At the beginning of Karyn Kusama’s Destroyer (2018), a woman wakes in her car beneath an L.A. underpass. With the shuffling gait of the walking dead, she heads to the concrete banks of a storm drain, where a crime scene has been established. The detectives already present are dismayed at her arrival. “This is handled,” they tell her – but the woman, their colleague, insists on knowing the details.
A man has been shot – his blood has run into the drain and is darkening in the light of a perfect California day. There are stolen bills, stained purple from a dye pack, pinned beneath the body, and a distinctive tattoo of three fat black dots on the back of the victim’s neck.
The opening line of Russell Harbaugh’s 2018 film Love After Love lets you know that this movie isn’t going to lead you by the hand. It starts as if you’ve just come back to yourself after drifting away from a conversation. You’ll be left to work out what is going on, who is related to whom and how; even the amount of time that has passed between scenes is left as a matter of conjecture.
Family patriarch Glenn is in the opening scenes, raspy-voiced but hearty at a family gathering; then he is in bed, struggling to breathe, and in the bathroom, with his two adult sons struggling to lower him onto the toilet and his wife tugging his pants down to his ankles; then he is gone and the men from the funeral home are clattering the gurney as they transfer him from the bed in which he has passed away.
His death comes a fifth of the way into this ninety minute film, but it’s the stone, cast in a pond, whose ripples we’ll be watching for the remaining duration. If last week, we talked about Groundhog Day and other fantasies of endless repetition, here Love After Love reminds us that the world doesn’t solely run on hours, days, months, and years. There are other ways to mark life’s pace, and other kinds of endlessness, like the time in which someone close to you is irrevocably gone. You might not be able to say how much of the calendar this movie covers, yet it clearly takes place almost entirely within one season: the season of grief.
Dr. Peter Scoblic is a co-founder and principal of the strategic foresight consultancy Event Horizon Strategies. A former executive editor at The New Republic and Foreign Policy who has written on foresight for publications including the New York Times, The Washington Post, Science, and Harvard Business Review, Peter is also a senior fellow with the International Security Program at New America, and an instructor for the Professional Development Program at Harvard University. Previously, he was deputy staff director of the Senate Committee on Foreign Relations, where he worked on approval of the New START agreement and was the chief foreign policy speechwriter for Chairman John Kerry.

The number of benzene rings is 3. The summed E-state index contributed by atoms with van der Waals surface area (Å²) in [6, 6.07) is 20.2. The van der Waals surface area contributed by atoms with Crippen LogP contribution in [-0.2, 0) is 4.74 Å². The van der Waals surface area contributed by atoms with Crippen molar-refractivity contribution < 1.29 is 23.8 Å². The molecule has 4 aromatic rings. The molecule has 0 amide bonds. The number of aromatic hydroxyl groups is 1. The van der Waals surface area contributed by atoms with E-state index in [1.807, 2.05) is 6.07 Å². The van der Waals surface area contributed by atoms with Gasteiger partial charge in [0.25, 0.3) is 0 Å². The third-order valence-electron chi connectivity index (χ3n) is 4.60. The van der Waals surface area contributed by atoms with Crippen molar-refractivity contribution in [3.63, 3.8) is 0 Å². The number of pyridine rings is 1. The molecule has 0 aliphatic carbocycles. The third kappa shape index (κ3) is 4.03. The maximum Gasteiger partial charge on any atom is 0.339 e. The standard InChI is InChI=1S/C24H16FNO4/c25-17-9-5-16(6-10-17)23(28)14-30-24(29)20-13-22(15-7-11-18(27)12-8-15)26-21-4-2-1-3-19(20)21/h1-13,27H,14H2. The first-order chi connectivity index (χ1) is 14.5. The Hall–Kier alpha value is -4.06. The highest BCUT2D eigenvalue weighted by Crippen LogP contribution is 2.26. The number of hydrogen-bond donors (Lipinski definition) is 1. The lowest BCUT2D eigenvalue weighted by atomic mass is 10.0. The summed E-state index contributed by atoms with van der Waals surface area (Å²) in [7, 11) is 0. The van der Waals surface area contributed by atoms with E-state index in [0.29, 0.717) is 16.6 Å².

On the eve of a particularly fraught election and a turbulent moment in US political history, Peter joined me for a discussion about his career, ranging from post-Cold War nuclear arms policy to the relationship between policymaking and pop culture, plus the practical question of how and to what extent we can usefully predict the future.The interview will appear on this blog in three parts, but you can read it in its entirety as a PDF download here.
I began by asking Peter if he’d always been ambitious to work in foreign policy.
Foreign policy is something I’ve always been interested in, especially national security work, and particularly nuclear weapons work. There’s been a wonky streak running through me over the years, often focussed on these dark existential issues.
It goes back to being a child of the 80s; I believe the second movie I ever saw was War Games, starring Matthew Broderick, in which a teen hacks into the computers of NORAD, the aerospace defence command. I was probably too young to see it and the experience, combined with the actual headlines of that decade, planted a seed which I was able to explore as a student at Brown.
I’ve been there on pilgrimage. It was Borgnine’s birthday. There was free tequila, a colouring competition, and a game of bingo where the numbers had to form an ‘E for Ernie.’
Drunkenly, my date and I used poster paints, glitter and glue to liven up photocopies of Ernest’s face before the bingo caller ordered everyone to toast the aged star (“Here’s to another 95 for Mr. Borgnine!”).